Kotitirtha - Holiest of
by Chander M. Bhat
Kashmir valley is traditionally divided into
two parts Maraz and Kamraz. Maraz was southern part of Kashmir while as Kamraz
comprised northern part of Kashmir. Srinagar was central point of both the
divisions. Anantnag was the Headquarter of Maraz division while as Baramulla was
the seat of attraction for Kamraz division.
Baramulla has its origin to the era of Kashyapa Rishi. The water of Satisar was
drainaged from a place through a deep valley between two hills at Sheeri Narvaw
resembling the mouth of Varah, The Boar. This Varah Moh changed its
identity as Varmul and started to be called as Varamulla.
Varamulla is the entrance point to the valley through Muzzafarabad Uri Road and
is 55 km away from Srinagar. There is another story as to how Baramulla came to
be known as Varahmul. There was a shrine of Lord Vishnu and was called Adi
Varaha. The shrine was located on Eastern bank of Vitasta near Kotitirth. The
name Varamulla is also probably related to the shrine place of Adi Varah, the
Boar. It is held in great esteem since ancient times and has repeatedly
mentioned by Kalhan Pandit in Rajtarangni. The temple was vandalized by Afghan
ruler Sikander Buthshikan. The ancient Shiv Linga and some stone images in
Kotitirth is said to be belonging to the shrine of Adi Varah at the same bank of
The town of Baramulla faced the ire of tribal invaders in 1947 and a large scale
damage was done to Hindu and Sikh fraternity falling into their hands. Sh.
Jawahar Lal Nehru wanted to rename Baramulla as Maqboolabad to commemorate the
martyrdom of the nationalist Sherwani. However Baramulla retained its identity.
the left bank, close to Baramulla, is the ancient site of Hushkapur
(present Ushkur). Hushka had built a vihara, a stupa and a Vishnu Temple. As per
local tradition, Heun Tsang, on arrival in the Valley, stayed here for the first
night. Later, he said that some copper plates, on which the proceedings of
Kanishka’s council were engraved, lay buried here.
The importance of this shrine is described in Kotitirthamahatmya [part of
Bhringisha Samhita]. Presently, the shrine is known for the Shiva temple,
inside the sanctum sanctorum of which stands a unique five feet Shivlinga with a
face. The shrine has a dharamshala and a holy spring. The water of the
holy spring is cold in summer and hot in winter. At present dharamshala
is occupied by CRPF and its maintenance is being done by them.
Right above this temple there is another temple which is called Ganganor.
Ganganor is a holy spring at Mohalla Rajghat. A small temple has been built
on this sacred spring. It is said that the spring receives water from seven
springs existing above at an elevation on the small hillock called Gousain
Teng. There are seven springs on Gousain Teng with a temple. Each spring has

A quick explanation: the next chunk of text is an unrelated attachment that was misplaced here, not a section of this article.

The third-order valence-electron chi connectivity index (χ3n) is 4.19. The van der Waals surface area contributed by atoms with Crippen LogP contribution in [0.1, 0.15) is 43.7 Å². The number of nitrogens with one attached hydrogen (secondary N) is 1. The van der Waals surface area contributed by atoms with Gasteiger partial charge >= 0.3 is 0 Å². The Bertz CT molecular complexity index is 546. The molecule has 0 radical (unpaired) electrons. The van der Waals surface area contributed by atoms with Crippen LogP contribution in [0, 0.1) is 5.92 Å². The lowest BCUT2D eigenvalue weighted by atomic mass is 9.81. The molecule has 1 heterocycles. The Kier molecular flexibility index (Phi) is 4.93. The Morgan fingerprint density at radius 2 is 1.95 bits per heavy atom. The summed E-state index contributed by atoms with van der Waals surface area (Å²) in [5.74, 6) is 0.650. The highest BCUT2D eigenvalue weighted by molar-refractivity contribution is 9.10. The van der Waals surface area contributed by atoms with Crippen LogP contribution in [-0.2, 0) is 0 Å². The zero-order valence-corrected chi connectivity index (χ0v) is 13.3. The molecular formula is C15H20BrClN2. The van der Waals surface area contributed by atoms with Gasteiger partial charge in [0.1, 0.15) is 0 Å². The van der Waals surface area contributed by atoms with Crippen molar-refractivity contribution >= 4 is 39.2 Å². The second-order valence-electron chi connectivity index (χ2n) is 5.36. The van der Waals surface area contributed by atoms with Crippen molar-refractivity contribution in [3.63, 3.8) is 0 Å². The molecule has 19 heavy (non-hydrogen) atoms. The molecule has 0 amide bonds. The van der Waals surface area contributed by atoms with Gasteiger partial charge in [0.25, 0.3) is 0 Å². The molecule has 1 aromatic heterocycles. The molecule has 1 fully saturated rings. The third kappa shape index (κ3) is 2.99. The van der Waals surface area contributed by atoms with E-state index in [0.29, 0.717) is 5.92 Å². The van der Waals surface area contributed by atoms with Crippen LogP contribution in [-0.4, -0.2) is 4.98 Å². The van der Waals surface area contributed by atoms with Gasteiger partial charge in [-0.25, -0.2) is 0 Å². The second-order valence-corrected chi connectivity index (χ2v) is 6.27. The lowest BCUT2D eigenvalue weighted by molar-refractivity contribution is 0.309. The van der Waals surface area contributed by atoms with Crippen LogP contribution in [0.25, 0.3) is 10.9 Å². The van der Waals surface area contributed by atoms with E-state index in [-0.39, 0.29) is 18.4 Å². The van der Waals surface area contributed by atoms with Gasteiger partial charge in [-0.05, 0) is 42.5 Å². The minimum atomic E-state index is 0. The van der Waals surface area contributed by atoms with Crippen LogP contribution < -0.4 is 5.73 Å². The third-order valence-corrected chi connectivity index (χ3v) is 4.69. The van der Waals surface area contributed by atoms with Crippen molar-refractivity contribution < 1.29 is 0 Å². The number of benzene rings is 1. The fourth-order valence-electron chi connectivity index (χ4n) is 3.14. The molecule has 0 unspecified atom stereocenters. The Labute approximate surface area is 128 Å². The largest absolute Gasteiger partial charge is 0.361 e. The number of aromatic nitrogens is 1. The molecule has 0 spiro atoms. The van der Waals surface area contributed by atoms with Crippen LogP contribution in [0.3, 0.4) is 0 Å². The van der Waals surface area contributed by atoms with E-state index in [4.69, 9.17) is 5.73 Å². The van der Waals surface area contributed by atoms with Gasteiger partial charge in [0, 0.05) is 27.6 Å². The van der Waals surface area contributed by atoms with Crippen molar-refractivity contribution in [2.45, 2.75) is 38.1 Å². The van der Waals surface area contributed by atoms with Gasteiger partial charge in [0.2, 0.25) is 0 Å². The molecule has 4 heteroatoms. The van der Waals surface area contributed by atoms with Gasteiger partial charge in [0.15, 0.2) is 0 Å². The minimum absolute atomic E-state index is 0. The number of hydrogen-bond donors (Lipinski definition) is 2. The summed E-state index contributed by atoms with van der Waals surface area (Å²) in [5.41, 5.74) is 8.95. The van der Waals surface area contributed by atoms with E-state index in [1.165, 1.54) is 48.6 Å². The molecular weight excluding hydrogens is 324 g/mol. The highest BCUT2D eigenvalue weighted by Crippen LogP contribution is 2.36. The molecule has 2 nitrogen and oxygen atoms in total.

its name viz. Ram Kund, Sita Kund, Laxhman Kund etc. Simultaneously, water from
all the springs with independent out lets combine to form a brook and passing
into a phase of journey. It is believed that it belongs to the Lord Rama’s
There was a number of Kashmiri Pandits living in Baramulla. After invasion of
tribal invaders, many Kashmiri Pandits of Baramulla choose to migrate to other
parts of the country and many more were killed by tribal invaders. Before
migration some 536 Kashmiri Pandit families were living in Baramulla and had
their households scattered in Rajghat, Dewan Bagh, Khowja Bagh, Kanlibagh, Jetty
Road and Ramghat. After mass exodus only one Kashmiri Pandit namely Sh. Mohan
Lal stayed back braving all odds. Some Kashmiri Pandits families from Jammu have
returned back and are staying in a temple. They are doing small trades in
Baramulla now. Two families staying at Khowja Bagh did not migrate and are still
Shiv Lingam inside small Shiv Mandir near Kotitirth
The shrine topography described above remains incomplete without getting mention
of Ram Mandir of Ramghat. A Janki was always taken from this temple on
occasions of Ram Navmi and Dussehra. Another temple near Kotitirth is the temple
of Bhairav known as Bhairav sund [Bharaiv Bagh]. Shushnoor was offered on
dates of festivals specializing the occasions in the honour of the deity.
Near Kotitirth there was a ghat on river Vitasta called Kotighat. This place was
used for the purpose of 10th day Kriya of the departed souls. The
ashes of the dead were immersed in Vitasta at Kotighat. Adjacent to Kotighat is
cremation ground comprising of five kanals of land.
All these things are there but the people whose presence once thrived on the
face of Varamul are now few and far between.
Place Names in Kashmir by
B.K. Raina and S.L. Sadhu
published by Bharatiya Vidya Bhavan, Mumbai and Indira
Gandhi National Centre for the Arts, New Delhi